U.S. Special Forces captured Abu Abbas, along with several other terror suspects, in a raid on a private home in the southern outskirts of Baghdad Monday night local time. He is now in U.S. military custody in Iraq, Central Command officials said on Wednesday. The raid on Abbas' hideout also uncovered weapons, including rocket-propelled grenades, as well as passports from Yemen and Lebanon and other documents, military officials said.
Abbas, the leader of the Palestine Liberation Front during the 1980's and 90's, has been living in Baghdad under the protection of Saddam Hussein's government.
U.S. Central Command officials called the capture of Abu Abbas, whose real name is Muhammed Abbas, a victory in the war against terror.
"Coalition special operations forces are actively breaking the Iraqi links to terrorists," Brigadier General Vincent Brooks, deputy director of Operations for U.S. Central Command, said Wednesday in Doha, Qatar.
"[W]e've said for a long time that Baghdad and Iraq and the [Saddam Hussein] regime that no longer exists have harbored terrorists, have provided a safe haven for terrorists, and in some cases have facilitated the operations of terrorists," Brooks said. "I think the arrest of Mr. Abbas makes it very clear that that was true. And we continue to do greater efforts than that in other areas to find other terrorist links and to eliminate terrorist organizations that are in Iraq."
Shortly after the fall of Baghdad, Abbas tried to escape to Syria several times, but was turned back by Syrian officials, an unidentified senior Bush administration official told the Washington Post.
The former Palestinian leader, now believed to be in his mid-fifties, reportedly spent much of the last 18 years in Iraq, but has traveled to other places in the Middle East, including the Gaza Strip, with the permission of the Israelis, the New York Times reported Wednesday.
U.S. and Israeli officials suspect Abbas and his PLF faction coordinated payments of roughly $35 million from Saddam to the families of Palestinian suicide bombers. Israeli officials also accused the operation of running a guerrilla training camp in Iraq for future terrorist attacks. The camp reportedly included instruction on firing shoulder-launched missiles at civilian airliners.
In recent years, Abbas has denied having connections to the al-Qaida terrorist group, the organization blamed for the terror attacks against the U.S. on Sept. 11, 2001. In a rare interview with the New York Times last November, Abbas condemned the Sept. 11 attacks and denounced al-Qaida chief Osama bin Laden as a terrorist.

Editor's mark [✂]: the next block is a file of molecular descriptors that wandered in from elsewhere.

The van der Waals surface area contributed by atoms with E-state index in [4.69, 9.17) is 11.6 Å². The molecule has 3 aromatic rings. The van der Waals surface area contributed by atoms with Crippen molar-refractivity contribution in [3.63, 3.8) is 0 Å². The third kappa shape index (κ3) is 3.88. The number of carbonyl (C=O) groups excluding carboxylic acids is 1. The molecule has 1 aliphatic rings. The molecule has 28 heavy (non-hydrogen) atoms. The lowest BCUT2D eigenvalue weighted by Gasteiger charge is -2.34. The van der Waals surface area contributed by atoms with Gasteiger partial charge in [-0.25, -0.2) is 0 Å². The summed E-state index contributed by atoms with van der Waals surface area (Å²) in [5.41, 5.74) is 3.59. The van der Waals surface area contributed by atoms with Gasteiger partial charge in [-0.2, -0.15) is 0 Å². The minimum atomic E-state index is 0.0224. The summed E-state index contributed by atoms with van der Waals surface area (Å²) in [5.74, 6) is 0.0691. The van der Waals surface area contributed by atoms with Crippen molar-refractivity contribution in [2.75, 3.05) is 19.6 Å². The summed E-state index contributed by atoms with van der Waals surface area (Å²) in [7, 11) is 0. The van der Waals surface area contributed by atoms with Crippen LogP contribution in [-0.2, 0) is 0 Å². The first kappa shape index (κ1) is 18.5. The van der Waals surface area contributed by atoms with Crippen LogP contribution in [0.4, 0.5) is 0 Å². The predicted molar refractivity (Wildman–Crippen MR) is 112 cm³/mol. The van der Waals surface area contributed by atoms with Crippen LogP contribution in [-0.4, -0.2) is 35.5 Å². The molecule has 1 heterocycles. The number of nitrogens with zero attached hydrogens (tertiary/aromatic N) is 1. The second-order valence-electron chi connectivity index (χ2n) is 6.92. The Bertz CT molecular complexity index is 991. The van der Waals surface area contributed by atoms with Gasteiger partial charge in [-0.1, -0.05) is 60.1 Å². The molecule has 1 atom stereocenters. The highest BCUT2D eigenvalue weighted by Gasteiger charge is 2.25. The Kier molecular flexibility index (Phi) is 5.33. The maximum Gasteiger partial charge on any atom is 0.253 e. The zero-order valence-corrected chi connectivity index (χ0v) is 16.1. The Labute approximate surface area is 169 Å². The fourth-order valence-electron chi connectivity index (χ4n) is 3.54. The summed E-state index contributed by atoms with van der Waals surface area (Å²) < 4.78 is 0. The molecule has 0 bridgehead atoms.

Abbas has also denied he planned the hijacking of the Achille Lauro in the Mediterranean Sea, in which a disabled elderly American Jewish passenger, Leon Klinghoffer, was shot to death and thrown overboard in his wheelchair.
An Italian court in 1986 convicted Abbas in absentia for planning the hijacking and sentenced him to life in prison. Italian Justice Minister Roberto Castelli said Wednesday his country would seek Abbas' extradition.
The Palestinian Authority on Wednesday also demanded Abbas' release, saying his arrest violated the Oslo Accords between Israel and the Palestinians, which was signed by then-U.S. President Bill Clinton. Under the agreement, no members of the Palestinian Liberation Organization could be arrested or tried for crimes committed before Sept. 13, 1993, Saeb Erekat, a Palestinian Cabinet minister, said on Wednesday.
Meanwhile, Klinghoffer's daughters, Lisa and Ilsa Klinghoffer, said they want Abbas brought to the United States to stand trial.
"We want him brought here, and we want him tried here, in our country, and we want to know that he's going to serve his full sentence, which is hopefully a life sentence," Lisa Klinghoffer said on NBC's "Today" Show.
U.S. Central Command officials on Wednesday could not comment on the future plan for Abbas.